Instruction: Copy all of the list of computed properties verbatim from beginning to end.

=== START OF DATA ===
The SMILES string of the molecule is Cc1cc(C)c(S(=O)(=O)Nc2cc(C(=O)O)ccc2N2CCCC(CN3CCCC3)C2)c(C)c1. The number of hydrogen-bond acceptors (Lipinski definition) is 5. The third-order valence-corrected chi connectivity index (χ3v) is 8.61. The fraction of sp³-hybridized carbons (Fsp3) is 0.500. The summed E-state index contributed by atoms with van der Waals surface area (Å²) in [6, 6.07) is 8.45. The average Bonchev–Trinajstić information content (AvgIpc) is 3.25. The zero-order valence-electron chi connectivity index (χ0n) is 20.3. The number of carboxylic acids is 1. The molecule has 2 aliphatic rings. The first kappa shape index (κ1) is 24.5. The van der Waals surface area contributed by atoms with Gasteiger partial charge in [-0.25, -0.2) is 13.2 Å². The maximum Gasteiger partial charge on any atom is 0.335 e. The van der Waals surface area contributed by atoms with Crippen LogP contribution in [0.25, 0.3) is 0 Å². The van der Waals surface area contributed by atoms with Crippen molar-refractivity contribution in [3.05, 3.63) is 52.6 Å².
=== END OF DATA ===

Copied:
The SMILES string of the molecule is Cc1cc(C)c(S(=O)(=O)Nc2cc(C(=O)O)ccc2N2CCCC(CN3CCCC3)C2)c(C)c1. The number of hydrogen-bond acceptors (Lipinski definition) is 5. The third-order valence-corrected chi connectivity index (χ3v) is 8.61. The fraction of sp³-hybridized carbons (Fsp3) is 0.500. The summed E-state index contributed by atoms with van der Waals surface area (Å²) in [6, 6.07) is 8.45. The average Bonchev–Trinajstić information content (AvgIpc) is 3.25. The zero-order valence-electron chi connectivity index (χ0n) is 20.3. The number of carboxylic acids is 1. The molecule has 2 aliphatic rings. The first kappa shape index (κ1) is 24.5. The van der Waals surface area contributed by atoms with Gasteiger partial charge in [-0.25, -0.2) is 13.2 Å². The maximum Gasteiger partial charge on any atom is 0.335 e. The van der Waals surface area contributed by atoms with Crippen LogP contribution in [0.25, 0.3) is 0 Å². The van der Waals surface area contributed by atoms with Crippen molar-refractivity contribution in [3.05, 3.63) is 52.6 Å².